How to Make Daylight Savings Easier on Your Body


Most of us look forward to Daylight Savings Time when we “fall back” and get an extra hour of sleep added to our lives. Taking advantage of that extra sleep and then keeping that benefit can be a challenge. Here are a few tips from our Vfinity experts to help make Daylight Savings Time easier on your body!


It can take your body up to a week or longer to adjust to the time change. Until then, falling asleep and waking up later can be difficult.

Many people experience a decrease in their work and fitness performance, concentration, memory function, as well as daytime drowsiness. Even though it’s just an hour, it’s altering your circadian clock!

In some cases, the time change can be dangerous. If your sleep cycle is out of whack, driving can be a bad idea. One study showed fatal traffic accidents increase the Monday after both time changes.

Why is the change of one hour so hard? In the fall, when you’ve gained an hour of sleep, you might not feel tired, but you may get cranky when you have to wait an extra hour before your lunch break or when it feels like work should have ended an hour ago. It can also be harder to stay up an hour later and wake up an hour later when your body and internal clock is used to a different schedule. It can affect our quality of sleep when a new time schedule is forced upon us.

For a better transition, here are some tips for dealing with the time change:

Keep your schedule

Try to manage your time by keeping your routine as close to normal as possible. If you usually wake at 8 a.m., wake up at the same time on the morning of the time change (although the clock will say 9 a.m.). Stay consistent with eating, social, bedtime, and exercise times.  Raising your body’s core temperature can make it harder to fall asleep, so avoid heavy workouts within four hours of going to sleep.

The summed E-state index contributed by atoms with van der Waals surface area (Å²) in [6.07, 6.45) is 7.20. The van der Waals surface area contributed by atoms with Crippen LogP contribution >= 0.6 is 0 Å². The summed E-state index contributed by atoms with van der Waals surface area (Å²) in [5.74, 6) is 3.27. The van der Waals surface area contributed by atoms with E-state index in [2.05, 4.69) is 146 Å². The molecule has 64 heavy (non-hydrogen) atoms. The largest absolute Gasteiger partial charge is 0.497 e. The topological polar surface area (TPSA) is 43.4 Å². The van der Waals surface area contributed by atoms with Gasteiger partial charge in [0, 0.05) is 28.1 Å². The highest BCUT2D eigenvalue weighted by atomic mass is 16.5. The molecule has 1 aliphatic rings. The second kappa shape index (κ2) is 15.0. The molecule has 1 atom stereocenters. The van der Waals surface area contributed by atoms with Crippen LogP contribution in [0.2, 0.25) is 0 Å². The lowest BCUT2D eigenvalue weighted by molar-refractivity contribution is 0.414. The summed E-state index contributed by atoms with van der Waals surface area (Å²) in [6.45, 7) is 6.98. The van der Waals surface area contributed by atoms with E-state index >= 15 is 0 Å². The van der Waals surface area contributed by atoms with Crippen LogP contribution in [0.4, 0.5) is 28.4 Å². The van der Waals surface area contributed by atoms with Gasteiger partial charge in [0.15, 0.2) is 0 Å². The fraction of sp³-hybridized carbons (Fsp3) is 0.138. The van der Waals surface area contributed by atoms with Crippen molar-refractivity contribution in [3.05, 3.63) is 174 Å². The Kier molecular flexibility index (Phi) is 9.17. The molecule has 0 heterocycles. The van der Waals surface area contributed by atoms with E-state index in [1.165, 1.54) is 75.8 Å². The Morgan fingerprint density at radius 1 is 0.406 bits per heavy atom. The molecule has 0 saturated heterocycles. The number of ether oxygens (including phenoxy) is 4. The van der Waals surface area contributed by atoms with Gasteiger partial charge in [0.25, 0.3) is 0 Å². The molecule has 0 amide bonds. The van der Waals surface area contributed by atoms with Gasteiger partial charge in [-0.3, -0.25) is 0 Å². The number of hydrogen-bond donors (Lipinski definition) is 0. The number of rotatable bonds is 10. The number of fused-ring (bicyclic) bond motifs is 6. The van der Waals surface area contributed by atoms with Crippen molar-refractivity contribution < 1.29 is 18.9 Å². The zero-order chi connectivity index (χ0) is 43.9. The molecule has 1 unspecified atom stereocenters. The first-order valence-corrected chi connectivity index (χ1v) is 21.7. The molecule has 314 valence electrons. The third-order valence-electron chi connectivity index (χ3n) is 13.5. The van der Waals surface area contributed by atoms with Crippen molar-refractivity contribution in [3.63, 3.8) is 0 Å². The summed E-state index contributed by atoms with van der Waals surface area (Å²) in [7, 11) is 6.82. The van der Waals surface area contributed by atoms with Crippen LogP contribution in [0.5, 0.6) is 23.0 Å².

Have a nighttime ritual

Bedtime routines aren’t just for kids. You don’t need to do things in a specific order, but make a habit of slowing your body down. Dim your lights. Take a warm shower. Put your phone and computer away, and turn off the T.V., and read a book to help you relax.  For young children, it’s absolutely critical that they have a routine during bedtime. That’s what helps create a powerful signal for sleep. One option: giving your child one a warm bath, reading him a book, and snuggling together before lights out. Also, avoid screen time close to bedtime. Electronics’ high-intensity light hinders melatonin, a hormone that triggers sleepiness. It stimulates your brain and makes sleeping difficult.

No long naps

Shutting your eyes mid-day is tempting, especially if you’re feeling sluggish, but this can backfire! Longer daytime naps could make it harder for you to get a full night’s sleep. The need for sleep increases throughout the day, so if you snooze, the sleep pressure decreases and makes it harder to fall asleep at night. Instead, step into the sun to stimulate your body and help retrain your inner clock.

Use light to regulate your internal clock. 

Light suppresses the secretion of the sleep-inducing substance melatonin.  Make sure to get as much outside time or sunlight during the day as possible.

Remember, the closer you stick to your regular routine, the faster your body will adjust to the clock!

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